• You can use it to make interesting cords. Take the red Facets and cord with Kreinik's Micro Ice Chenille in green, for instance, using the Custom Corder tool, then turn the cording into a wreath shape. The Facets look like holly berries.
Where to use Facets

Think of this fun fiber for borders, trims, cording. Use Facets to replicate jewelry, garland, rope-like areas, or any motif where you would normally use beads.
  • needlepoint
  • cross stitch
  • embroidery
  • clothing
  • quilts
  • home decor
How to use Facets
  1. First, prepare the ends. This is the trickiest part about Facets, but easily controllable. Wrap a piece of tape tightly around the end. Use a large needle or awl to open the hole in your fabric or canvas, and plunge the end to the back of your work. Use the needle or your finger to "close" the canvas/fabric fibers around the Facets.
  2. Alternate thread-end prep: use a clear nail polish or FrayCheck™ to stop any raveling. After it dries, the ends can be secured as part of your stitching on the surface of your work (no need to plunge to the back).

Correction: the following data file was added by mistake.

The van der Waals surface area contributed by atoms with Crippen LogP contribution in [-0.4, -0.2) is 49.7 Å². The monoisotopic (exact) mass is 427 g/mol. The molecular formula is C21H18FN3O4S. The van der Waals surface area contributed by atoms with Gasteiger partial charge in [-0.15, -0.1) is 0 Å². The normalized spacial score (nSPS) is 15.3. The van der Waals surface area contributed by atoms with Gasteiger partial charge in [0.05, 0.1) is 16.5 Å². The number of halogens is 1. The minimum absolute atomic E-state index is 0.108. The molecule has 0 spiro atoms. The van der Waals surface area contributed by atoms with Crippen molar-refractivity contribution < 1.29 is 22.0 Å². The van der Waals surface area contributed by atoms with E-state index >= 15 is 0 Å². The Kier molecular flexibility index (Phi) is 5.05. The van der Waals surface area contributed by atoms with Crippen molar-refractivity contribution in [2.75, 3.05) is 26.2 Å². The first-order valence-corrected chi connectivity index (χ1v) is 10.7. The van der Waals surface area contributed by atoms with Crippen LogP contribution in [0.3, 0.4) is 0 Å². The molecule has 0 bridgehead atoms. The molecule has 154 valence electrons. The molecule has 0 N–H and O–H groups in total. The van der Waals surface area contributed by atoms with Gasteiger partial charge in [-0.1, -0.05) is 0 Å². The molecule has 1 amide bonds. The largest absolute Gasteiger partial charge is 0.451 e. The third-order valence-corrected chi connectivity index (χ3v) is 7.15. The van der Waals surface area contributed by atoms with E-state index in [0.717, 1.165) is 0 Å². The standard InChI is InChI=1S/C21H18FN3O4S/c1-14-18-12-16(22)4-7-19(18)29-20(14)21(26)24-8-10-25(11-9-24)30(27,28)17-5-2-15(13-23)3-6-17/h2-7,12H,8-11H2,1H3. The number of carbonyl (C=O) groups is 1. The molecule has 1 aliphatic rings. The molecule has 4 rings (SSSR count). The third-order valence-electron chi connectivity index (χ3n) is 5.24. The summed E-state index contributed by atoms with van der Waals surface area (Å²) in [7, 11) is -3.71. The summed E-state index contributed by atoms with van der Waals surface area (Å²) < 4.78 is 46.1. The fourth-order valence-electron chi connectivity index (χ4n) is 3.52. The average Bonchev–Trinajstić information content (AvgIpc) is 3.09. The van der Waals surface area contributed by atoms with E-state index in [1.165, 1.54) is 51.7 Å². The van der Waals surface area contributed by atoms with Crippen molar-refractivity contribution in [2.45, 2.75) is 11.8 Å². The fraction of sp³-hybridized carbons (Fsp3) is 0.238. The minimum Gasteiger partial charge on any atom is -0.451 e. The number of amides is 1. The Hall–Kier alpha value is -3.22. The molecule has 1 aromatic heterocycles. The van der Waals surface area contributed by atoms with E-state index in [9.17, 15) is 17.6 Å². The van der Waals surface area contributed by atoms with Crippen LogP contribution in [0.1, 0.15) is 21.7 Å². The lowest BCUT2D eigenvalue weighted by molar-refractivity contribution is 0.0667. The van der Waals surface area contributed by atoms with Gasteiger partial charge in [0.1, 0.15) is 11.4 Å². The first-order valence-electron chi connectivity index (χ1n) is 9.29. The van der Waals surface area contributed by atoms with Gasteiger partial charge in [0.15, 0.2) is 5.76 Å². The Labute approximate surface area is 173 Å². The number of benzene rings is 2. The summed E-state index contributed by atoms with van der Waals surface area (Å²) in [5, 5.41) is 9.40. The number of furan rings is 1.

3. Couch Facets (tack them down) using either a matching color of Kreinik thread (like #4 Braid or Cord), a clear monofilament thread, or a contrasting color of any thread (like silk or metallic). What you use to couch them depends on the look you want to achieve in your design. Feel free to experiment and have fun here.
  4.  When finished, either plunge the end to the back (as in #1 above) or use #2 option to finish off the end.
For more information

Find Kreinik Facets, Petite Facets, and Wired Facets in your favorite needlework store. They come on spools or skeins (the wired version). For large projects, they are available on cones by special order.


Free sparkling spring crochet project

Tis the season! That is, the time of year when it's too warm for winter sweaters but too cold for spring dresses. What's a girl to do when she still wants to wear her art out? Crochet these lightweight fingerless mitts for Easter dresses, tea parties, Sunday school, or early morning waiting at school bus stops. The pattern is free!

Designed by April Garwood for small sizes, the gloves feature Kreinik's soft Ombre metallic yarn. This thread is so soft you won't even notice it by feel. But the variegated color adds light and shine for eye-catching prettiness. It's the perfect add-in fiber for any project needing a special touch. April chose Kreinik's Misty Violet color, which features shades of silver, lilac, lavender, and purple.